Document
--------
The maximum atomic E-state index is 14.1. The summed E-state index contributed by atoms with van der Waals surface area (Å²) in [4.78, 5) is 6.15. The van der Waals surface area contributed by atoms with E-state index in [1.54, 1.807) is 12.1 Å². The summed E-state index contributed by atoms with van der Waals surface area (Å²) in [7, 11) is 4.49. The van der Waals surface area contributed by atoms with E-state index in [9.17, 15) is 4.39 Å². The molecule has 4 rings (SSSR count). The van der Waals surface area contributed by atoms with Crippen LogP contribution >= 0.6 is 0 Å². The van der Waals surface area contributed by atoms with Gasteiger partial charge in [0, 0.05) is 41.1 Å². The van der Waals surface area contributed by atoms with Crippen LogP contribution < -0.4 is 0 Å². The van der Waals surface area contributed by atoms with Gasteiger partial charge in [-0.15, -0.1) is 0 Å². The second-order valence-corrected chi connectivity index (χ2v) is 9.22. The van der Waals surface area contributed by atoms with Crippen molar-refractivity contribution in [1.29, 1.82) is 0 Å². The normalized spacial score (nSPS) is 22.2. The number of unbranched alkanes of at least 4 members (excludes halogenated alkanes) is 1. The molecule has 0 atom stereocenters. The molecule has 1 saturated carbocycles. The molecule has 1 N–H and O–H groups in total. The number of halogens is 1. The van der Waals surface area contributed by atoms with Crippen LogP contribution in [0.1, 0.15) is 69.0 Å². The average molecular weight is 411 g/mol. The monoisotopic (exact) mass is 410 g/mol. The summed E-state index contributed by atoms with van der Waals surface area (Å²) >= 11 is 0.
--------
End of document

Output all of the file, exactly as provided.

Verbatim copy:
The maximum atomic E-state index is 14.1. The summed E-state index contributed by atoms with van der Waals surface area (Å²) in [4.78, 5) is 6.15. The van der Waals surface area contributed by atoms with E-state index in [1.54, 1.807) is 12.1 Å². The summed E-state index contributed by atoms with van der Waals surface area (Å²) in [7, 11) is 4.49. The van der Waals surface area contributed by atoms with E-state index in [9.17, 15) is 4.39 Å². The molecule has 4 rings (SSSR count). The van der Waals surface area contributed by atoms with Crippen LogP contribution >= 0.6 is 0 Å². The van der Waals surface area contributed by atoms with Gasteiger partial charge in [0, 0.05) is 41.1 Å². The van der Waals surface area contributed by atoms with Crippen LogP contribution < -0.4 is 0 Å². The van der Waals surface area contributed by atoms with Gasteiger partial charge in [-0.15, -0.1) is 0 Å². The second-order valence-corrected chi connectivity index (χ2v) is 9.22. The van der Waals surface area contributed by atoms with Crippen molar-refractivity contribution in [1.29, 1.82) is 0 Å². The normalized spacial score (nSPS) is 22.2. The number of unbranched alkanes of at least 4 members (excludes halogenated alkanes) is 1. The molecule has 0 atom stereocenters. The molecule has 1 saturated carbocycles. The molecule has 1 N–H and O–H groups in total. The number of halogens is 1. The van der Waals surface area contributed by atoms with Crippen LogP contribution in [0.1, 0.15) is 69.0 Å². The average molecular weight is 411 g/mol. The monoisotopic (exact) mass is 410 g/mol. The summed E-state index contributed by atoms with van der Waals surface area (Å²) >= 11 is 0.